Some government departments have started claiming that every line of the dataset is its own, individual record and subject to a copy fee. Our winner, the Michigan State Police, proposed to charge Drange a 25-cent fee for each of a 1.9 million-line dataset, plus $20 for a thumbdrive, for a grand total of $485,645.24, with half of it due up front. Runners-up that quoted similar line-by-line charges include the Indiana State Police ($346,000) and the North Carolina Department of Transportation ($82,000). Meanwhile, Florida’s government released its detailed dataset at no charge at all.
The Bartering with Extremists Award — California Highway Patrol
In 2016, the Traditionalist Worker Party (TWP), an infamous neo-Nazi group, staged a demonstration at the California State Capitol. Counter-protesters fiercely opposed the demonstration, and the scene soon descended into chaos, leaving multiple people injured. When the dust settled, a member of the public (disclosure: also a co-author of this piece) filed a California Public Records Act request to obtain a copy of the permit the white nationalist group filed for its rally. The California Highway Patrol rejected the request for this normally available document, claiming it was related to a criminal investigation.
Two years later, evidence emerged during criminal proceedings that a highway patrol detective used the public records request as a bargaining chip in a phone call with the TWP protest leader, who was initially reluctant to provide information. The officer told him how the request might reveal his name. “We don’t have a reason to ... uh ... deny (the request),” the officer said according a transcript of the call. But once the organizer decided to cooperate, the officer responded, “I’m gonna suggest that we hold that or redact your name or something ... uh ... until this thing gets resolved.” In light of these new facts, the First Amendment Coalition filed a new request for the same document. It too was denied.
The Preemptive Shredding Award — Inglewood Police Department
In defiance of the law enforcement lobby, Calif-ornia legislators passed a law (SB 1421) requiring police and sheriffs to disclose officer misconduct records in response to California Public Records Act requests. These documents, often contained in personnel files, had historically been untouchable by members of the public and the press.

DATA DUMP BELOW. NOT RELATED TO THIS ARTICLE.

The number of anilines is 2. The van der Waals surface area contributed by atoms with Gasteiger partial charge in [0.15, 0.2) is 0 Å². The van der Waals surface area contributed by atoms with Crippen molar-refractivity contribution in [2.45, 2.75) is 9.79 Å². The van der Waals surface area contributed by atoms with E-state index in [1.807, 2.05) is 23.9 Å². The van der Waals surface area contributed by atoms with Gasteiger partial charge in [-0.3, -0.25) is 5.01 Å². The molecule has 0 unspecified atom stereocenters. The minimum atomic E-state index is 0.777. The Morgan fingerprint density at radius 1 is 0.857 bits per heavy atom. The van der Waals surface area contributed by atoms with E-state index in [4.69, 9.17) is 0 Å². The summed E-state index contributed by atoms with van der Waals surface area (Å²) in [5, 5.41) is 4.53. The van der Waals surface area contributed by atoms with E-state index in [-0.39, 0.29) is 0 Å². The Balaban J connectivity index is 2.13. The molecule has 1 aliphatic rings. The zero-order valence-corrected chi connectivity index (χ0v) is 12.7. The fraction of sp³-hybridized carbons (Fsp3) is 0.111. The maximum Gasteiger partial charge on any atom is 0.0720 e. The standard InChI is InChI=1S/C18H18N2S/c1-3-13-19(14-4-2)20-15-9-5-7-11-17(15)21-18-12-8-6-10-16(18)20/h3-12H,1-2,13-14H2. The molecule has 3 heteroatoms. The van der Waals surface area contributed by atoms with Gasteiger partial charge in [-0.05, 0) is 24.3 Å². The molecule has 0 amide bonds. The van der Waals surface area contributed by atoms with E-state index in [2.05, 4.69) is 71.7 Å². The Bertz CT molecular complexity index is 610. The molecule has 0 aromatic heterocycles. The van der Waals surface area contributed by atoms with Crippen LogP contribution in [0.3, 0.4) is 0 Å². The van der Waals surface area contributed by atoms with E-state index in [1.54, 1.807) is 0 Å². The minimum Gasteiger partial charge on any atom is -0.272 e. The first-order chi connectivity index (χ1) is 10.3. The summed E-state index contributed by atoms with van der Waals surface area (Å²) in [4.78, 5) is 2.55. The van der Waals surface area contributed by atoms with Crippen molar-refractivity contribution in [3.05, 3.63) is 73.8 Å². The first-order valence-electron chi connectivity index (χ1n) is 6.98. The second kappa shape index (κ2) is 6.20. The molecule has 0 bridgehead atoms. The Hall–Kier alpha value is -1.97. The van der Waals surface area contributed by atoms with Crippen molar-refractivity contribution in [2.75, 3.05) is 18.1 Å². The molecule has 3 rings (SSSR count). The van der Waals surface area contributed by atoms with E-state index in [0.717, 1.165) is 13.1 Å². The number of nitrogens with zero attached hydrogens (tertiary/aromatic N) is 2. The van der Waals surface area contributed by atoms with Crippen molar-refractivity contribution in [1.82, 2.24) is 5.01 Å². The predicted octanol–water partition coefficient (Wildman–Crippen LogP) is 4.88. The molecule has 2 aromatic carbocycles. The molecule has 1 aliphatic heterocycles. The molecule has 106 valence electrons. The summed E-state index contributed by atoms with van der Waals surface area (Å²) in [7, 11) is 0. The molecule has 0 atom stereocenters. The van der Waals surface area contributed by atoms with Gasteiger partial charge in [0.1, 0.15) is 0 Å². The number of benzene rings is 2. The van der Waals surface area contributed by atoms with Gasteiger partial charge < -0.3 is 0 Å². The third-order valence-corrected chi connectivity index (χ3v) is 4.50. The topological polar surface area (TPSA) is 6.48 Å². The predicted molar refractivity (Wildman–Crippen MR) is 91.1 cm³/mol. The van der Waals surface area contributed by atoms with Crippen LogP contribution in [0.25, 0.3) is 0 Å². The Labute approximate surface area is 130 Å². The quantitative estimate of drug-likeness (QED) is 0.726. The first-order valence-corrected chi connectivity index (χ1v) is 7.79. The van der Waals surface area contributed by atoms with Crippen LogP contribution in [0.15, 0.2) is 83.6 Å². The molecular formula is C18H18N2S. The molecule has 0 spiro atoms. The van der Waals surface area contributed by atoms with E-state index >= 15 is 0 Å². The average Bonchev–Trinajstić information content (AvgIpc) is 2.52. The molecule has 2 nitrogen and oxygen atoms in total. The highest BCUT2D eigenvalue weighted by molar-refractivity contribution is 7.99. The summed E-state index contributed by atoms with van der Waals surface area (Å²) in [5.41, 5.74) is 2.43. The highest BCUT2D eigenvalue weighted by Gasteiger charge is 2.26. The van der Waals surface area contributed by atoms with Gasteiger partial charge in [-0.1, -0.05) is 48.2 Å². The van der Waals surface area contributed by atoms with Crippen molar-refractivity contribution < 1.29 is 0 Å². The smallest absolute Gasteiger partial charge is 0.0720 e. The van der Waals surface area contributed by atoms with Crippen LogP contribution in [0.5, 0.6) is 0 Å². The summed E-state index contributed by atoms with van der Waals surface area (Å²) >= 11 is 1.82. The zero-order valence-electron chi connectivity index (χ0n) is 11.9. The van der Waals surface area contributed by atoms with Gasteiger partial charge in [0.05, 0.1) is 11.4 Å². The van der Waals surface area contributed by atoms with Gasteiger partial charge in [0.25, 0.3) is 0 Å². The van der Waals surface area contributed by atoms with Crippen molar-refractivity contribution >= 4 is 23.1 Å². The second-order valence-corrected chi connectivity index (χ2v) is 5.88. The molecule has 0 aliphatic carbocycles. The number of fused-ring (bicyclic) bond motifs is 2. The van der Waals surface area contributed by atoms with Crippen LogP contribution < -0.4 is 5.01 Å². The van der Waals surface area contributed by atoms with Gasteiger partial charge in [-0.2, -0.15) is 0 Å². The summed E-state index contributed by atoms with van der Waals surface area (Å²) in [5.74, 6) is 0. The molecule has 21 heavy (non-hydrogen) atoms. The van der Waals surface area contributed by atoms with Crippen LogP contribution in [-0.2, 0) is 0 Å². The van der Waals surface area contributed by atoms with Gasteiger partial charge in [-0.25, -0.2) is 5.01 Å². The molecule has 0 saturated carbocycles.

Almost immediately, police unions across the Golden State began to launch lawsuits to undermine these new transparency measures. But the Inglewood Police Department takes the prize for its efforts to evade scrutiny. Mere weeks before the law took effect Jan. 1, 2019, the agency began destroying records that were set to become publicly available.
“This premise that there was an intent to beat the clock is ridiculous,” Inglewood Mayor James T. Butts Jr. told the L.A. Times in defending the purge. We imagine Butts would find it equally ridiculous to suggest that the fact he had also been a cop for more than 30 years, including serving in Inglewood and later as police chief of Santa Monica, may have factored into his support for the destruction of records.
The Least Transparent Employer Award — U.S. Department of Justice
In the last few years, we’ve seen some great resignation letters from public servants, ranging from Defense Secretary James Mattis telling President Trump “It’s not me, it’s you” to former Attorney General Jeff Sessions’ forced resignation.
But the Trump DOJ seems to have had enough of the tradition and has now determined that U.S. Attorney resignation letters are private in their entirety and cannot be released under the Freedom of Information Act. Of course, civil servants should have their private information protected by their employer, but that’s precisely what redactions should be used to protect.
Past administrations have released resignation letters that are critical of executive branch leaders. The change in policy raises the question: What are departing U.S. Attorneys now saying that the government wants to hide?
The Clawback Award — The Broward County School Board
After the tragic Parkland shooting, the South Florida Sun-Sentinel went to court to force the Broward County School Board to hand over documents detailing the shooter’s education and disciplinary record. A judge agreed and ordered the release, as long as sensitive information was redacted.